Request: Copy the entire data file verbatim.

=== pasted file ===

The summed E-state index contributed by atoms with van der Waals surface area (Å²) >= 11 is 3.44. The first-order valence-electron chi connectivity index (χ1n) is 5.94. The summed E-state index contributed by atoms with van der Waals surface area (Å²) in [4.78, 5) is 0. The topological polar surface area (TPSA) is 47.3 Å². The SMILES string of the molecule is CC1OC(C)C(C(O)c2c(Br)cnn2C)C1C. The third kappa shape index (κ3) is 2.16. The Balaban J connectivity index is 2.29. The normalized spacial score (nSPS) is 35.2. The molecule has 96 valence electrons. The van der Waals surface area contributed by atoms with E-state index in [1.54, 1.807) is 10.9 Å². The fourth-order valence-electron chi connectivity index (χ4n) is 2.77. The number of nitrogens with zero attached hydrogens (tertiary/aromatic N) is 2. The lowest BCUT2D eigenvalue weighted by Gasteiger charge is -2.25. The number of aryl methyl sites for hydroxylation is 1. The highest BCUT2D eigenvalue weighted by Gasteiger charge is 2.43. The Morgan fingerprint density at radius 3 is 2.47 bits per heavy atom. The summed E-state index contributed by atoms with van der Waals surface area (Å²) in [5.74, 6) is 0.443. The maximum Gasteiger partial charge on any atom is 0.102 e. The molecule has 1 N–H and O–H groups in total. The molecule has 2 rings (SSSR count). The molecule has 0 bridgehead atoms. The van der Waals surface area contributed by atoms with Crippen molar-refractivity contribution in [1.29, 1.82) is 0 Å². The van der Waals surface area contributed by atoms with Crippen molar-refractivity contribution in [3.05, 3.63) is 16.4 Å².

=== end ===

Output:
The summed E-state index contributed by atoms with van der Waals surface area (Å²) >= 11 is 3.44. The first-order valence-electron chi connectivity index (χ1n) is 5.94. The summed E-state index contributed by atoms with van der Waals surface area (Å²) in [4.78, 5) is 0. The topological polar surface area (TPSA) is 47.3 Å². The SMILES string of the molecule is CC1OC(C)C(C(O)c2c(Br)cnn2C)C1C. The third kappa shape index (κ3) is 2.16. The Balaban J connectivity index is 2.29. The normalized spacial score (nSPS) is 35.2. The molecule has 96 valence electrons. The van der Waals surface area contributed by atoms with E-state index in [1.54, 1.807) is 10.9 Å². The fourth-order valence-electron chi connectivity index (χ4n) is 2.77. The number of nitrogens with zero attached hydrogens (tertiary/aromatic N) is 2. The lowest BCUT2D eigenvalue weighted by Gasteiger charge is -2.25. The number of aryl methyl sites for hydroxylation is 1. The highest BCUT2D eigenvalue weighted by Gasteiger charge is 2.43. The Morgan fingerprint density at radius 3 is 2.47 bits per heavy atom. The summed E-state index contributed by atoms with van der Waals surface area (Å²) in [5.74, 6) is 0.443. The maximum Gasteiger partial charge on any atom is 0.102 e. The molecule has 1 N–H and O–H groups in total. The molecule has 2 rings (SSSR count). The molecule has 0 bridgehead atoms. The van der Waals surface area contributed by atoms with Crippen molar-refractivity contribution in [1.29, 1.82) is 0 Å². The van der Waals surface area contributed by atoms with Crippen molar-refractivity contribution in [3.05, 3.63) is 16.4 Å².